Positive signs for 'Baron of Ballsbridge'
SEAN Dunne entered the public consciousness in 2005 when he paid €379m for the high-profile 6.85-acre Jury's Berkeley Court site in Dublin 4.
At the time it was a record price paid for land in Ireland.
Five years after the deal went through, the Carlow-born businessman is still waiting for planning permission to build something on the site and his banks have since taken a stake in the hotels.
Experts say the site is now worth about €100m -- a quarter of what he had paid.
It is a far cry from the days of the Celtic Tiger when Mr Dunne (55) was master of all he surveyed.
The quantity surveyor earned his fortune building in south Dublin, and earned the nickname 'Baron of Ballsbridge' after saying he wanted the Dublin 4 suburb to become the "Knightsbridge" of Dublin.
His swashbuckling approach to property development saw him unveil plans to demolish Jury's/Berkeley Court and replace the buildings with a scheme that included a 37-storey tower.
Residents living in Ireland's most expensive suburb were not impressed, and the plan was shot down by the planning appeals board. A more modest scheme is still in the planning process.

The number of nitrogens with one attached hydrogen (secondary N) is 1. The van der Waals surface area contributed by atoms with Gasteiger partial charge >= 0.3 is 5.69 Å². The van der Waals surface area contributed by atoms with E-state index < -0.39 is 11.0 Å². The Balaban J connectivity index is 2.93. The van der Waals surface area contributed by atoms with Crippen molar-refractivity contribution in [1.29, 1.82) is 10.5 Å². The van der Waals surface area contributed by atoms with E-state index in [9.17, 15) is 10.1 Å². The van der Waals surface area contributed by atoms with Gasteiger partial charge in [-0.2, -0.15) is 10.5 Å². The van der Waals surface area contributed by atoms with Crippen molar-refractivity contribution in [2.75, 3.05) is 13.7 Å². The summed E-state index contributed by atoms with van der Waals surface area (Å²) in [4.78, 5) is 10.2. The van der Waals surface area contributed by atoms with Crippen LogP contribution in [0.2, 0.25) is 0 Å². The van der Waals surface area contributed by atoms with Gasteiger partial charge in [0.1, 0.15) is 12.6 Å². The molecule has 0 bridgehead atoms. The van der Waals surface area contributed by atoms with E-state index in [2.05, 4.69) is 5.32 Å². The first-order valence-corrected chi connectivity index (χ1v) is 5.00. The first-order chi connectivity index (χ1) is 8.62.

In January last year, he gave a frank interview about his situation to the 'New York Times'.
"The Celtic Tiger may be dead, and if the banking crisis continues I could be considered insolvent.
"But the one thing that I have is my wife and children -- that they can't take away from me," he said.
Since then, high-profile plans for a string of redevelopment projects have floundered due to planning difficulties.
Much of Mr Dunne's borrowings are with banks not going into NAMA. They may continue to bankroll his projects in order to safeguard their investment.
Last year Ulster Bank, Rabobank and the Icelandic bank Kaupthing took a stake in the Ballsbridge hotels.
Yesterday, Mr Dunne said the decision to grant permission for Hume House "augured well" for the future development of the city.